Before suggesting there is a conflict between principles and practical realities, (17) it is prudent to make sure an accurate picture of state obligations is presented, including acknowledgement of problems related to normative relativity and/or disputes over interpretation of norms. If refugee advocates invoke legal authority to uphold refugee protection principles, then they should strive to present interpretations of international law that are likely to achieve consensus. Otherwise, so-called principled approaches will risk being dismissed and the strategy will backfire. The resulting potential for marginalization of the law will not further the cause of refugee protection in the long run.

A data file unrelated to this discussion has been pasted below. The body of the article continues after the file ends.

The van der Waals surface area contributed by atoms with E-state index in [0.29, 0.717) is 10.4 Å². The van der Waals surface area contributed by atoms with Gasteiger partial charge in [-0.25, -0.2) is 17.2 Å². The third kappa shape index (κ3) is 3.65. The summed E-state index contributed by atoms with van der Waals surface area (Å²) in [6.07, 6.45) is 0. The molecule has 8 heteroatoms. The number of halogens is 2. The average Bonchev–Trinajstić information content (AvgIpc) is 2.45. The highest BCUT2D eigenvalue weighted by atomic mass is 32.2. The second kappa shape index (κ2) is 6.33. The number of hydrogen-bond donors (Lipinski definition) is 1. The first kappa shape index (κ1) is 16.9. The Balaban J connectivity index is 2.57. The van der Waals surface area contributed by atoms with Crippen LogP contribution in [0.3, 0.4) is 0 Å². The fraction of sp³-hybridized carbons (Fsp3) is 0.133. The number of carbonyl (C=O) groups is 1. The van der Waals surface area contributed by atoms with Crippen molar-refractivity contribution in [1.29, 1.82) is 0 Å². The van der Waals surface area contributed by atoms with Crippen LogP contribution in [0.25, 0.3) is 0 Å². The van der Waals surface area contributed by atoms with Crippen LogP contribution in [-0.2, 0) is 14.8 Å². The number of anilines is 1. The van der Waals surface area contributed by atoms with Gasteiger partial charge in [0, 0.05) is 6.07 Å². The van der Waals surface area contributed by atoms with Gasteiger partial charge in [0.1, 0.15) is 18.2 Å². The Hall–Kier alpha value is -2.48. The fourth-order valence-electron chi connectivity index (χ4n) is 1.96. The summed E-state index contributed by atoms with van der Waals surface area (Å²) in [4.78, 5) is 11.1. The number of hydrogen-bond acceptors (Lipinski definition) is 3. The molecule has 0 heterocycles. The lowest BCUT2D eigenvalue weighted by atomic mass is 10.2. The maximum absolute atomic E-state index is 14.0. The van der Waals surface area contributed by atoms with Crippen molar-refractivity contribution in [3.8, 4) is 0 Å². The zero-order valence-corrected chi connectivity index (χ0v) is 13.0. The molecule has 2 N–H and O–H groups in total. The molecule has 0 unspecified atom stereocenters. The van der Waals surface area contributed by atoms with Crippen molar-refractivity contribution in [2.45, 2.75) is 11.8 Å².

It follows from the above comments that a realistic and reform-minded EXCOM should be the forum for genuine discussions that take into account state commitments and objections in an honest and upfront manner.
Indeed, underestimating the importance of state sovereignty has arguably led to several High Commissioners overshooting on prominent issues in recent decades: the mistaken supposition that the so-called "Convention Plus initiative" launched in 2002 could lead to a new complementary treaty on burden-sharing, (18) as well as the ill-prepared push in 1977 for a treaty that would establish a right to asylum. (19) Neither of these prominent initiatives succeeded, and some observers consider them as significant diplomatic defeats.